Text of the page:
Looking back, the leap seems inconceivable.
But when the notion first arrived I could not ignore it. I’d taken up law as a second career in my thirties. It was challenging, stimulating, sometimes thrilling, ultimately lucrative and I thrived on it. But twenty years on it had lost its lustre. I wasn’t even sure what I was chasing anymore—status, wealth maybe—but I was powerless against the aimless ambition that drove me on and on down this same track.
Until one fine spring day (6 September 2014 to be precise), I had an epiphany. Seated in a white wicker chair, a refreshing breeze gliding through the room I listened to an author speak of a sea voyage to Antarctica and the book that emerged from it. I had a sudden realisation: there are other ways to live, viable alternatives to this track I’m stuck on.
One idea led to another and a powerful logic overwhelmed me: I could quit my job, we could rent out the house, my husband Dean and I could live on a boat, I will fill my days writing a novel. In that moment, as I sat there, I had no doubt that this other way of living, this creative life would set me free.
I poured out my heart to Dean that very night. He was gob-smacked but hugely enthusiastic. We set about researching boats and within a few months we owned one. Everything seemed to be moving quickly towards our dream. But as in any good crime novel, then came setbacks, four years of them: ruptured discs, major surgery, unexpected repairs on the boat, the slow reluctant shedding of a lifetime of hoarding. Finally, in desperation, we picked an arbitrary deadline—a high tide about six weeks away—driving hard at it like our lives depended on it.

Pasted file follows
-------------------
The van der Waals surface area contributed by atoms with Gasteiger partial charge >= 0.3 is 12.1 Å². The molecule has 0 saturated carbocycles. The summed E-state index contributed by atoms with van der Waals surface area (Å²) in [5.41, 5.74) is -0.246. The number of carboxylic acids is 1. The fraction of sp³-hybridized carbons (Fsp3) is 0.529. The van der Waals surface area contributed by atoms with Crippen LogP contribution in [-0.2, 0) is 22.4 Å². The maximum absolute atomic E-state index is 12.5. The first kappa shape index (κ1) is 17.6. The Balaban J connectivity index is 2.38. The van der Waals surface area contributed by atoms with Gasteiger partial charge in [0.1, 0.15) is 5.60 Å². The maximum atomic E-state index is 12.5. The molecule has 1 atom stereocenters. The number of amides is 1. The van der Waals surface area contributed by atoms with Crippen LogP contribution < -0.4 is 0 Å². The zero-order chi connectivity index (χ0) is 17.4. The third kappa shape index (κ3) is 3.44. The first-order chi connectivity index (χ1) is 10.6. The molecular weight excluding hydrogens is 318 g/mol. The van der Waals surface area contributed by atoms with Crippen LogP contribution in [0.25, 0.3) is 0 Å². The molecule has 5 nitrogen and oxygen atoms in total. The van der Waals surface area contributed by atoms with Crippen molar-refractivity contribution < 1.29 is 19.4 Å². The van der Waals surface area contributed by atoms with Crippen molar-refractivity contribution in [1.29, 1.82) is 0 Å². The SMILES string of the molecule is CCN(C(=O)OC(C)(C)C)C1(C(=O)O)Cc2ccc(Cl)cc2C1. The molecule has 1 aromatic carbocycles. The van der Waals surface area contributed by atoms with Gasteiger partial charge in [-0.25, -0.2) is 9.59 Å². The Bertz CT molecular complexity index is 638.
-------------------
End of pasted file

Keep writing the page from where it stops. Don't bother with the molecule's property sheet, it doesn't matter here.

It’s been over two years since that high tide carried us away on our sailing catamaran. My first two novels have been published, and I’m well into drafting a third. So what’s the verdict on this ‘other life’? Prosecutors for the status quo would point to the extreme financial irresponsibility of the decision—witnesses recently placing me in op shops and drinking cask wine, an inspection of the crime scene finding there’s no dishwasher, no television and sometimes the sewage hold stinks. To this add moments of very un-fun terror—midnight in Bass Strait, thirty knot winds and five metre waves muscling up behind us like a black wall; our single engine failing as we headed into seas equally as threatening in Storm Bay; the race from Lady Musgrave Island to Bundaberg to outrun a tornado.
All these things are true. As are the exuberant pods of smiling dolphins, the sun-soaked beaches; the thrill of adventure and of discovery and of the sails swelling proud with power, the only sound the rush of water under our hulls.
But I submit, your honour, that none of these truths, good or bad, are relevant to the case at hand, for I have chosen this creative life and it has, indeed, set me free.
Sarah Thornton’s first novel, Lapse, was shortlisted for the Ned Kelly Awards and longlisted for the Davitt Awards. The second in the Clementine Jones crime thriller series, White Throat, was released by Text Publishing on 1 December 2020.
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